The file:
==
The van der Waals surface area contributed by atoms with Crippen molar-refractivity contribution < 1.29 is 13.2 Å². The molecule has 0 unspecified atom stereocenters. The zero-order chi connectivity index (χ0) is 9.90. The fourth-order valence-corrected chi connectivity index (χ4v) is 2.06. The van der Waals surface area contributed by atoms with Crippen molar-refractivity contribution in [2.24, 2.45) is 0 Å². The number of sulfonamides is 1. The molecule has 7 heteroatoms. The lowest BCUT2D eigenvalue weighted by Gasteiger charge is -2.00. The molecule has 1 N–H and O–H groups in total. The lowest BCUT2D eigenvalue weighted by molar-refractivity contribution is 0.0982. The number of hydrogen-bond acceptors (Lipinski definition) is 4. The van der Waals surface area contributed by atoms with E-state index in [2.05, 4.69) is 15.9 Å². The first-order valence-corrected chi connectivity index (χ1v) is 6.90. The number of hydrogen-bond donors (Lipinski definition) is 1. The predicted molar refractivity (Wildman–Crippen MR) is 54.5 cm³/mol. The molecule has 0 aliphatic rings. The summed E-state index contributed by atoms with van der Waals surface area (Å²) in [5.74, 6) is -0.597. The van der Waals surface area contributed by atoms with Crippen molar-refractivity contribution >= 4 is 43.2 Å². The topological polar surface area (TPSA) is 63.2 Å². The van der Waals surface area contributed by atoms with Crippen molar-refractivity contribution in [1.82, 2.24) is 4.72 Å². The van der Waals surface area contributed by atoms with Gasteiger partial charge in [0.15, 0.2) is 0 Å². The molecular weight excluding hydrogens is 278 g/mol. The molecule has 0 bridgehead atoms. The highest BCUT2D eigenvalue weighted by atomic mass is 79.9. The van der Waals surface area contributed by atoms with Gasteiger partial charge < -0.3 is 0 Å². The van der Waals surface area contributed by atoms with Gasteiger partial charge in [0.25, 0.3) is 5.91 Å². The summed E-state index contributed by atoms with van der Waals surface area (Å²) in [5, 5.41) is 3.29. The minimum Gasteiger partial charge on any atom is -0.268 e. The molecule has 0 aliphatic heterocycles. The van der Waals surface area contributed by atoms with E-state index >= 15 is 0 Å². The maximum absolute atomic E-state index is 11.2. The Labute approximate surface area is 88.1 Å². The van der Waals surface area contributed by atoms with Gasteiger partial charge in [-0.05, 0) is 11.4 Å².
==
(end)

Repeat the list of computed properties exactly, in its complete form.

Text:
The van der Waals surface area contributed by atoms with Crippen molar-refractivity contribution < 1.29 is 13.2 Å². The molecule has 0 unspecified atom stereocenters. The zero-order chi connectivity index (χ0) is 9.90. The fourth-order valence-corrected chi connectivity index (χ4v) is 2.06. The van der Waals surface area contributed by atoms with Crippen molar-refractivity contribution in [2.24, 2.45) is 0 Å². The number of sulfonamides is 1. The molecule has 7 heteroatoms. The lowest BCUT2D eigenvalue weighted by Gasteiger charge is -2.00. The molecule has 1 N–H and O–H groups in total. The lowest BCUT2D eigenvalue weighted by molar-refractivity contribution is 0.0982. The number of hydrogen-bond acceptors (Lipinski definition) is 4. The van der Waals surface area contributed by atoms with E-state index in [2.05, 4.69) is 15.9 Å². The first-order valence-corrected chi connectivity index (χ1v) is 6.90. The number of hydrogen-bond donors (Lipinski definition) is 1. The predicted molar refractivity (Wildman–Crippen MR) is 54.5 cm³/mol. The molecule has 0 aliphatic rings. The summed E-state index contributed by atoms with van der Waals surface area (Å²) in [5.74, 6) is -0.597. The van der Waals surface area contributed by atoms with Crippen molar-refractivity contribution >= 4 is 43.2 Å². The topological polar surface area (TPSA) is 63.2 Å². The van der Waals surface area contributed by atoms with Crippen molar-refractivity contribution in [1.82, 2.24) is 4.72 Å². The van der Waals surface area contributed by atoms with Gasteiger partial charge in [0.15, 0.2) is 0 Å². The molecular weight excluding hydrogens is 278 g/mol. The molecule has 0 bridgehead atoms. The highest BCUT2D eigenvalue weighted by atomic mass is 79.9. The van der Waals surface area contributed by atoms with Gasteiger partial charge < -0.3 is 0 Å². The van der Waals surface area contributed by atoms with Gasteiger partial charge in [0.25, 0.3) is 5.91 Å². The summed E-state index contributed by atoms with van der Waals surface area (Å²) in [5, 5.41) is 3.29. The minimum Gasteiger partial charge on any atom is -0.268 e. The molecule has 0 aliphatic heterocycles. The van der Waals surface area contributed by atoms with E-state index >= 15 is 0 Å². The maximum absolute atomic E-state index is 11.2. The Labute approximate surface area is 88.1 Å². The van der Waals surface area contributed by atoms with Gasteiger partial charge in [-0.05, 0) is 11.4 Å².